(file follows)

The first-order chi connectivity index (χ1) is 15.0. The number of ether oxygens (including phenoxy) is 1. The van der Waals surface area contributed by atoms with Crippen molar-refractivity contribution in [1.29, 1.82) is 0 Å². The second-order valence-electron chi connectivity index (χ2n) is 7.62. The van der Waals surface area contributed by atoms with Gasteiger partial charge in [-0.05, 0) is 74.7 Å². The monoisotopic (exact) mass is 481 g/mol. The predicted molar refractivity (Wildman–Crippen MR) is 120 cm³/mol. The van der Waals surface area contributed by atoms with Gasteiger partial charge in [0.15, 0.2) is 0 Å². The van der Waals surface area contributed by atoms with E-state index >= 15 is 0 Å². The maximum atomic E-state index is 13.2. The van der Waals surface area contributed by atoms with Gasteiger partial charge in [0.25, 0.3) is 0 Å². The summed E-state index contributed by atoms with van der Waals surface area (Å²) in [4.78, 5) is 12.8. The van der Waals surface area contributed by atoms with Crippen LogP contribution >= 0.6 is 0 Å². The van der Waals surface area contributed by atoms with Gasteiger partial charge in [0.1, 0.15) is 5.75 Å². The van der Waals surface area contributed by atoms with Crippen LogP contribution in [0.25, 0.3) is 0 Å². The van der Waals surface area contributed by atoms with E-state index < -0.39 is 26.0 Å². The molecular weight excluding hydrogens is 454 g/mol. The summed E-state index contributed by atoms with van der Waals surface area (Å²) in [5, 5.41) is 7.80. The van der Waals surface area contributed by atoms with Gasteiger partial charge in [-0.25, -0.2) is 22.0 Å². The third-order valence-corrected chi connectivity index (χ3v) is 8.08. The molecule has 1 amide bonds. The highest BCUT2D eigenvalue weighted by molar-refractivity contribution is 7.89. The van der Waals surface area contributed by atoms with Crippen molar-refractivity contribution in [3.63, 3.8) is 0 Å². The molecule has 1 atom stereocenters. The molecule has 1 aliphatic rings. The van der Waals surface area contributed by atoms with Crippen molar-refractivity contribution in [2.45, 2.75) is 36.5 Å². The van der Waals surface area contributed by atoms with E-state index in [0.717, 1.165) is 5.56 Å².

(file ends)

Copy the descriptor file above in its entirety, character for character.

The first-order chi connectivity index (χ1) is 15.0. The number of ether oxygens (including phenoxy) is 1. The van der Waals surface area contributed by atoms with Crippen molar-refractivity contribution in [1.29, 1.82) is 0 Å². The second-order valence-electron chi connectivity index (χ2n) is 7.62. The van der Waals surface area contributed by atoms with Gasteiger partial charge in [-0.05, 0) is 74.7 Å². The monoisotopic (exact) mass is 481 g/mol. The predicted molar refractivity (Wildman–Crippen MR) is 120 cm³/mol. The van der Waals surface area contributed by atoms with Gasteiger partial charge in [0.15, 0.2) is 0 Å². The van der Waals surface area contributed by atoms with E-state index >= 15 is 0 Å². The maximum atomic E-state index is 13.2. The van der Waals surface area contributed by atoms with Gasteiger partial charge in [0.25, 0.3) is 0 Å². The summed E-state index contributed by atoms with van der Waals surface area (Å²) in [4.78, 5) is 12.8. The van der Waals surface area contributed by atoms with Crippen LogP contribution >= 0.6 is 0 Å². The van der Waals surface area contributed by atoms with Gasteiger partial charge in [0.1, 0.15) is 5.75 Å². The van der Waals surface area contributed by atoms with Crippen LogP contribution in [0.25, 0.3) is 0 Å². The van der Waals surface area contributed by atoms with E-state index < -0.39 is 26.0 Å². The molecular weight excluding hydrogens is 454 g/mol. The summed E-state index contributed by atoms with van der Waals surface area (Å²) in [5, 5.41) is 7.80. The van der Waals surface area contributed by atoms with Gasteiger partial charge in [-0.25, -0.2) is 22.0 Å². The third-order valence-corrected chi connectivity index (χ3v) is 8.08. The molecule has 1 amide bonds. The highest BCUT2D eigenvalue weighted by molar-refractivity contribution is 7.89. The van der Waals surface area contributed by atoms with Crippen molar-refractivity contribution in [3.63, 3.8) is 0 Å². The molecule has 1 atom stereocenters. The molecule has 1 aliphatic rings. The van der Waals surface area contributed by atoms with Crippen molar-refractivity contribution in [2.45, 2.75) is 36.5 Å². The van der Waals surface area contributed by atoms with E-state index in [0.717, 1.165) is 5.56 Å².